Concert Reviews

Crocodiles at Larimer Lounge, 1/22/11

With Hearts In Space and Overcasters
01.22.11 | Larimer Lounge

With the stage bathed in shifting hues provided by Shane Williams, Overcasters opened its set with a new song -- something a little more on the bluesy and noisy side of the band's repertoire. While the rest of the set comprised material from The Whole Sea Is Raging, one of the standouts of the whole performance was "Way of the World," from Revolectrocution.

Even more so than at previous shows, it seemed as though everyone in the band was swept up in the music. Of course, Kurt Ottaway swiveled around while striking down with sparklingly crushing chords during hectic instrumental passages as John Nichols both lunged and gyrated when not staring off into the crowd menacingly. Samantha Doom looked like she was leading some kind of garage-psych marching band with her bass held like a baton or a sword, while Erin Tidwell crashed down on her drums while never missing a beat.

The set ended with a newer number that had a denser and more atonal, percussive sound, and wherein Ottaway uttered the words "Do things the hard way, or you'll come up short. Do things the long way, or you'll come up short." In other words, shortcuts and a quick rise result in not really learning anything useful and having an equally quick descent as an artist -- a warning against crashing and burning out before your time.

Crocodiles came on stage looking like someone had opened the door to 1987 -- only with different clothing options not available then. The group's sound and look was very much Darklands-era Jesus and Mary Chain. Brandon Welchez wore sunglasses, solidifying the impression, but the raw energy the band seemed to cast forth from the stage proved it was not trying to be a museum piece.

In fact, its music, while generally having an affinity for similar dynamics and sounds, was textured with sound ideas well outside the Mary Chain aesthetic. With a mixture of krautrock á la Faust and Neu!, Crocodiles took this tapestry of sonics and twisted it and warped it into something both familiar and decidedly its own. Welchez angled up to the mike and emoted with a melodramatic flourish that was part spontaneous and part practiced like a rock and roll frontman of old -- something we haven't seen much of lately, and which is always welcome.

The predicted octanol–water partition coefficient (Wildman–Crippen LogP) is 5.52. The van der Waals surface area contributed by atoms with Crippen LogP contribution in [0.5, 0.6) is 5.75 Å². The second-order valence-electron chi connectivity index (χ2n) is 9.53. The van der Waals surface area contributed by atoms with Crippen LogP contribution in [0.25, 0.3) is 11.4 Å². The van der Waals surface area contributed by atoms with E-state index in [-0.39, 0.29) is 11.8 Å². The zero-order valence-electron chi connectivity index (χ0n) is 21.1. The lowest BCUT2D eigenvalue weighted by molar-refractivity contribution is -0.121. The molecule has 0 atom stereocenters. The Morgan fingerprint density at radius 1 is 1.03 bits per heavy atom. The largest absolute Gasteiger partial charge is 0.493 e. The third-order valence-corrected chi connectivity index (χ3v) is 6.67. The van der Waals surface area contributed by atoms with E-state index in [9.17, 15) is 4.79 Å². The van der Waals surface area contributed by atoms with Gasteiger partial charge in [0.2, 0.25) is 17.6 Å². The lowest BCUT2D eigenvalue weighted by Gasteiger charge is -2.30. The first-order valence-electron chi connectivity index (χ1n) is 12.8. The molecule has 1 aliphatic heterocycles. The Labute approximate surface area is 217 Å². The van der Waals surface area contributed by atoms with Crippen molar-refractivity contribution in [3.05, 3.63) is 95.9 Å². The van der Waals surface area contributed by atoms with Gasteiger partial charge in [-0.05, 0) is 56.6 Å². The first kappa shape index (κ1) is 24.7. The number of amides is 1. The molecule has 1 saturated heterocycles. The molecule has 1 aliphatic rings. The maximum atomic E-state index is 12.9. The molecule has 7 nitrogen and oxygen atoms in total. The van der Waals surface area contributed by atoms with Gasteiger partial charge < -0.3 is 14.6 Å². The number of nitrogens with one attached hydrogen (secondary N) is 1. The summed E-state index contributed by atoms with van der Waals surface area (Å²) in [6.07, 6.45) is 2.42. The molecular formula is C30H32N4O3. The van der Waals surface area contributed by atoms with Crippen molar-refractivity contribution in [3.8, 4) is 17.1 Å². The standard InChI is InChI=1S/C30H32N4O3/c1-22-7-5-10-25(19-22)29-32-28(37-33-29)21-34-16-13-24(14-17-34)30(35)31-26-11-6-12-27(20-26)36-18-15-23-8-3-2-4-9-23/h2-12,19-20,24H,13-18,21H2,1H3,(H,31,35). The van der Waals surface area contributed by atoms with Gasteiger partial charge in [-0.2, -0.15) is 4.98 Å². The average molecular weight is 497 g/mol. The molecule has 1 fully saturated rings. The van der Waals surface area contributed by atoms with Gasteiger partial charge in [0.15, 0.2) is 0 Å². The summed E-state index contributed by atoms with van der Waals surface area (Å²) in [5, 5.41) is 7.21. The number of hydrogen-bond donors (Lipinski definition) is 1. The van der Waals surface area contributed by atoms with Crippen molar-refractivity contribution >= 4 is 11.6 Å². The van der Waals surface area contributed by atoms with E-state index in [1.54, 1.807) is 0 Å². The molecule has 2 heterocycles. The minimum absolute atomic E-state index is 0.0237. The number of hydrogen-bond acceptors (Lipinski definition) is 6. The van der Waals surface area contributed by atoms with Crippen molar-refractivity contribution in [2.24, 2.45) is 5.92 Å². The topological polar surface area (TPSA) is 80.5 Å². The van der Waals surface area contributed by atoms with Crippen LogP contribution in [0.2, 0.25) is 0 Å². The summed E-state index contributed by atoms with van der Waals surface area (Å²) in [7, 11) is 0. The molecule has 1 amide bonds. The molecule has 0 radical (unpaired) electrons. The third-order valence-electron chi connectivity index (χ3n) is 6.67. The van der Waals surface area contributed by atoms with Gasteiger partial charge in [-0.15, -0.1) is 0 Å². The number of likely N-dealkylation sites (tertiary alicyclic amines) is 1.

A third of the way through the show, Welchez told us the band's drummer and keyboardist were almost robbed in Denver. But Alianna Kalaba, the drummer, told us that what had happened was that she and keyboardist Robin Eisenberg tried to take a cab to the Larimer Lounge but the cabbie got lost, claiming to not really know where it was, and at one point, they heard gunfire and the cabbie told them to get down. To which someone in the audience yelled, "Welcome to Denver." Welchez then declared that that sort of thing was nothing compared to what went down in Frankfurt, Germany. Someone should one day get that story out of Welchez.

For his part, Charles Rowell looked like his guitar was in control of him most of the time as he created melodic squalls of electrifying, hypnotic riffs over the top of Marco Gonzalez solid and moving bass lines throughout -- it was like seeing Stereolab gone completely raw and with a knack for fuzzy garage rock.

Perhaps the experience was different for other people, but the band's 45 minute-plus set felt more like half an hour, and that just means these people know how to give a lot of themselves to the audience -- another thing we could all get used to more of in a live show.

CRITIC'S NOTEBOOK Personal Bias: I greatly dislike being around people who are wasted and really try to not let that affect how I write about the bands even when these people all but ruin the show at various points. Random Detail: Ran into James Holden (The Cigarette After and others) and Matt Brown (Pinkku and Fancy Tiger) after the show. By the Way: Hardcore "dancing" at a show like this? Really? Put the crystal down, boys.

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Tom Murphy is a writer, visual artist and musician from Aurora, Colorado. He was a prolific music writer for Westword and a documenter of the Denver music scene.